\ \ [16] The term dictionary was coined in medieval Latin, probably in the 13th century, on the basis of the Latin adjective dictionāriusof words’, a derivative of Latin dictiōsaying’, or, in medieval Latin, ‘word’. English picked it up comparatively late; the first known reference to it is in The pilgrimage of perfection 1526: ‘and so Peter Bercharius [Pierre Bercheur, a 15thcentury French lexicographer] in his dictionary describeth it’.
\ \ Latin dictiō (source also of English diction [15]) was a derivatives of the verb diceresay’.
\ \ Its original meaning was ‘point out’ rather than ‘utter’, as demonstrated by its derivative indicāre (source of English indicate) and words in other languages, such as Greek deiknúnaishow’, Sanskrit diç- ‘show’ (later ‘say’), and German zeihenaccuse’, which come from the same ultimate source. Its past participle gave English dictum [16], and the derived verb dictāreassert’ produced English dictate [17] and dictator [14].
\ \ It has been the basis of a wide range of other English words, from the more obvious derivatives like addict and predict to more heavily disguised offspring such as condition, index, and judge.

Word origins - 2ed. . 2005.


Look at other dictionaries:

  • dictionary */*/ — UK [ˈdɪkʃən(ə)rɪ] / US [ˈdɪkʃəˌnerɪ] noun [countable] Word forms dictionary : singular dictionary plural dictionaries 1) a) a book that gives a list of words in alphabetical order and explains what they mean a dictionary of the English language… …   English dictionary

  • Dictionary — Dic tion*a*ry, n.; pl. {Dictionaries}. [Cf. F. dictionnaire. See {Diction}.] 1. A book containing the words of a language, arranged alphabetically, with explanations of their meanings; a lexicon; a vocabulary; a wordbook. [1913 Webster] I applied …   The Collaborative International Dictionary of English

  • dictionary — [dik′shə ner΄ē] n. pl. dictionaries [ML dictionarium < LL dictio: see DICTION] 1. a book of alphabetically listed words in a language, with definitions, etymologies, pronunciations, and other information; lexicon 2. a book of alphabetically… …   English World dictionary

  • dictionary — 1520s, from M.L. dictionarium collection of words and phrases, from L. dictionarius of words, from dictio word (see DICTION (Cf. diction)). Probably first English use in title of a book was in Sir Thomas Elyot s Latin Dictionary (1538) though L.… …   Etymology dictionary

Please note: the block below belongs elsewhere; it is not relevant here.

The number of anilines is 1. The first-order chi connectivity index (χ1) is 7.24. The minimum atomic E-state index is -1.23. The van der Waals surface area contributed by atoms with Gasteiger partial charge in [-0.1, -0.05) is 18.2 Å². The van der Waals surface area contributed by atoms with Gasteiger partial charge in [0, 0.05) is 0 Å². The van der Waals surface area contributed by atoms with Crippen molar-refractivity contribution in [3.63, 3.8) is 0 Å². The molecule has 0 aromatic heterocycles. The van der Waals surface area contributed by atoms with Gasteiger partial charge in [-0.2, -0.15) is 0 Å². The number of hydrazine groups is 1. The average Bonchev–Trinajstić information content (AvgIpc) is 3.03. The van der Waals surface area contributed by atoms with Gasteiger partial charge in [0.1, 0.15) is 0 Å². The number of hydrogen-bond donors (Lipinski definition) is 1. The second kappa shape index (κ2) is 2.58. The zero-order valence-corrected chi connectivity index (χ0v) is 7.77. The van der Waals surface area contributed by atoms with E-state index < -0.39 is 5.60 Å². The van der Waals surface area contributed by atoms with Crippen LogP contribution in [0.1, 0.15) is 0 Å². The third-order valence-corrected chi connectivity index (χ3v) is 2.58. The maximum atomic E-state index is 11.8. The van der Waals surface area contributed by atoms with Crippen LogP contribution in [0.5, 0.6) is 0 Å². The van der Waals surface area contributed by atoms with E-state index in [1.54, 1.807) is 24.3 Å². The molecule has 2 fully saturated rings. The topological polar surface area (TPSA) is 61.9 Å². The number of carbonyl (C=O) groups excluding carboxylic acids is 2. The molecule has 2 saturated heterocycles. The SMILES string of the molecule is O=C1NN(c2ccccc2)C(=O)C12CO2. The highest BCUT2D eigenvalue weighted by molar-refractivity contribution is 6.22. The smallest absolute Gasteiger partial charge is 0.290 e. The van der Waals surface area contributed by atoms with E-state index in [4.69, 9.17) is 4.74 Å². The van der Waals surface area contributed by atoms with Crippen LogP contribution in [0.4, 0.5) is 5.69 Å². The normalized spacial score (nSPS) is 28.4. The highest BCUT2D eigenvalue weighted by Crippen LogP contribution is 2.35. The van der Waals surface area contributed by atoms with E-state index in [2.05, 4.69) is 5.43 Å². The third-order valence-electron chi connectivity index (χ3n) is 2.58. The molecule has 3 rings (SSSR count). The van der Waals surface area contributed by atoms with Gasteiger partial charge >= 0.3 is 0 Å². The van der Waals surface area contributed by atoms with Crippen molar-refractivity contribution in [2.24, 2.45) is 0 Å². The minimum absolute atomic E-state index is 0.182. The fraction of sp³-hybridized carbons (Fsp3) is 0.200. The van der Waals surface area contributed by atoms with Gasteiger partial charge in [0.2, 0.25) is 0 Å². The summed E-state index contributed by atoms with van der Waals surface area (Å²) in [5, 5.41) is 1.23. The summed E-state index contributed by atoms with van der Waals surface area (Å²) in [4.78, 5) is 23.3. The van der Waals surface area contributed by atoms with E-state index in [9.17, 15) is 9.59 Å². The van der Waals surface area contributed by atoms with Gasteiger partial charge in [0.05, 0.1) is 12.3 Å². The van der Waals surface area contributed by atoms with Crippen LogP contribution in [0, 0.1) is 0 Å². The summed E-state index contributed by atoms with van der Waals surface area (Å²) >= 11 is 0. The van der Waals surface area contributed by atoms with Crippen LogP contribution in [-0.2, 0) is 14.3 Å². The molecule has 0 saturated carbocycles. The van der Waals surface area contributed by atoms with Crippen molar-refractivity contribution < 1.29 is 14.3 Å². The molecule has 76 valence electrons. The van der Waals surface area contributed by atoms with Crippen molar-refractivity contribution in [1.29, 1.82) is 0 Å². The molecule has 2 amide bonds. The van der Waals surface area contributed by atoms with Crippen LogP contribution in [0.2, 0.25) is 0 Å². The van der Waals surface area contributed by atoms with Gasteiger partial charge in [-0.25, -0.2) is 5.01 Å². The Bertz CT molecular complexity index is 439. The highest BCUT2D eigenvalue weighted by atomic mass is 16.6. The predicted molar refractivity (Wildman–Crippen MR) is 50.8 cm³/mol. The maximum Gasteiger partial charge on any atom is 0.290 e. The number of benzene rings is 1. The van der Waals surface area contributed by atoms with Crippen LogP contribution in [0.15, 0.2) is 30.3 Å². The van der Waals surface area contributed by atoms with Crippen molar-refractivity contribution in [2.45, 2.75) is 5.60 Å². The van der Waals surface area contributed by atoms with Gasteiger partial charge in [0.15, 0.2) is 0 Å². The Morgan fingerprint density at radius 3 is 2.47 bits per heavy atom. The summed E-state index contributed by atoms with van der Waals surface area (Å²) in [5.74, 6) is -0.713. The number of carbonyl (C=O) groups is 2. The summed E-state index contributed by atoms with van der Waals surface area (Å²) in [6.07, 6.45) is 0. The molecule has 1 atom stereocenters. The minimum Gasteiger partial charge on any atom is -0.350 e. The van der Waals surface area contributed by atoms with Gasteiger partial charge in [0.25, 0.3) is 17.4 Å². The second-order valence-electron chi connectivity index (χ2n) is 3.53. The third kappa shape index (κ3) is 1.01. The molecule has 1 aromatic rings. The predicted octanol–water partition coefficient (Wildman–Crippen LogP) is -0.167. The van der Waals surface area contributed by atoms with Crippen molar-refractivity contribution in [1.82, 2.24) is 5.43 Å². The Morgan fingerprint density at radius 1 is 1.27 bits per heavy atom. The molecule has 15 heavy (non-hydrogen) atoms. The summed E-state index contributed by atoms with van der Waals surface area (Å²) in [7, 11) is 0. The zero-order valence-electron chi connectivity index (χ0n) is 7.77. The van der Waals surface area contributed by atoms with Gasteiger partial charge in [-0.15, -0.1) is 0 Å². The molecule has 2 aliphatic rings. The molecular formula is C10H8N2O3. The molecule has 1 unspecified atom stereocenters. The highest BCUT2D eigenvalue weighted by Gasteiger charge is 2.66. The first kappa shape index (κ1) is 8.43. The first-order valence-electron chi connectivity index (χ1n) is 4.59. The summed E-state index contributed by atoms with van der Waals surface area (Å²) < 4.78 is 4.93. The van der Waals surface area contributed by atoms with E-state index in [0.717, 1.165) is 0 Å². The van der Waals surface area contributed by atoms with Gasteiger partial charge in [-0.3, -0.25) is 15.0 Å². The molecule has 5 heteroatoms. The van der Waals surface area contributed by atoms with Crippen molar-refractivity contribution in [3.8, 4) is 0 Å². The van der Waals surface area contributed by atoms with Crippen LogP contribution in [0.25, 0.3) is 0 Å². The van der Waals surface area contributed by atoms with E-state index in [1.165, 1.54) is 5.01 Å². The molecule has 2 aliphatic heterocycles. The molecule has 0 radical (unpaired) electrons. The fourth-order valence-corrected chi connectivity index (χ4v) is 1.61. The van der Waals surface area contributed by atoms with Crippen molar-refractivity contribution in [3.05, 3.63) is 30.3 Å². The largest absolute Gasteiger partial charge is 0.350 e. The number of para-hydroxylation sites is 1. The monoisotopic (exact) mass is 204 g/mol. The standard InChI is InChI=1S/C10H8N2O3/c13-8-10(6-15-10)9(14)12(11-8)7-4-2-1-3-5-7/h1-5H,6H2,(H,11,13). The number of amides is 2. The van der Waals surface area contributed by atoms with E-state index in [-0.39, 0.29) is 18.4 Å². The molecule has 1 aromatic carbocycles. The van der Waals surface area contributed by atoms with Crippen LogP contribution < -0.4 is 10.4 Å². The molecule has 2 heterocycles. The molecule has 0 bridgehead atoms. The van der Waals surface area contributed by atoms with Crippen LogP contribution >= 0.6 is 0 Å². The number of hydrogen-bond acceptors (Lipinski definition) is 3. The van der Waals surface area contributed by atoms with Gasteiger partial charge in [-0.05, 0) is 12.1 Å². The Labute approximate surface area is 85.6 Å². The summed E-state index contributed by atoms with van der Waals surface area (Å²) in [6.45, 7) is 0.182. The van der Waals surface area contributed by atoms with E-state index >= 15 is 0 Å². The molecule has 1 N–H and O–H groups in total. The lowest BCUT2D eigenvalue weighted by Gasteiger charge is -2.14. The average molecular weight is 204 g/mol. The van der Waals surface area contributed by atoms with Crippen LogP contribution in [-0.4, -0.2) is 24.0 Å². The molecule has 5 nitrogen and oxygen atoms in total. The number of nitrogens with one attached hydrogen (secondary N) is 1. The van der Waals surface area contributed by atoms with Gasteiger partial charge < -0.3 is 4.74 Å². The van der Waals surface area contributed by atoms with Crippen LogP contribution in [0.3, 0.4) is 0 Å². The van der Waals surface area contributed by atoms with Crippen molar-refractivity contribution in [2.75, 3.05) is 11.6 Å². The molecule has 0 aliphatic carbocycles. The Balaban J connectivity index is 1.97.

• Dictionary — (lat. dictio „das Sprechen“) steht für: ein dem englischen entlehntes Synonym für Wörterbuch ein Assoziatives Array Diese Seite …   Deutsch Wikipedia

  • dictionary — [n] book of word meanings concordance, cyclopedia, encyclopedia, glossary, language, lexicon, palaver, promptory, reference, terminology, vocabulary; concept 280 …   New thesaurus

  • dictionary — ► NOUN (pl. dictionaries) ▪ a book that lists the words of a language and gives their meaning, or their equivalent in a different language. ORIGIN from Latin dictionarium manuale or dictionarius liber manual or book of words …   English terms dictionary

  • dictionary — /dik sheuh ner ee/, n., pl. dictionaries. 1. a book containing a selection of the words of a language, usually arranged alphabetically, giving information about their meanings, pronunciations, etymologies, inflected forms, etc., expressed in… …   Universalium

  • Dictionary — For other uses, see Dictionary (disambiguation). For Wikimedia s dictionary project visit Wiktionary, or see the Wiktionary article. A multi volume Latin dictionary by Egidio Forcellini. A dic …   Wikipedia

  • dictionary — Synonyms and related words: biographical dictionary, cant, chemical dictionary, desk dictionary, dialect dictionary, dictionary of quotations, electronics dictionary, etymological dictionary, foreign language dictionary, gazetteer, general… …   Moby Thesaurus

  • dictionary — n. 1) to compile a dictionary 2) to expand; revise; update a dictionary 3) to consult a dictionary 4) an abridged, desk; bilingual; biographical; college, collegiate (AE); combinatorial, combinatory; dialect; etymological; general use, general… …   Combinatory dictionary

Share the article and excerpts

Direct link
Do a right-click on the link above
and select “Copy Link”

We are using cookies for the best presentation of our site. Continuing to use this site, you agree with this.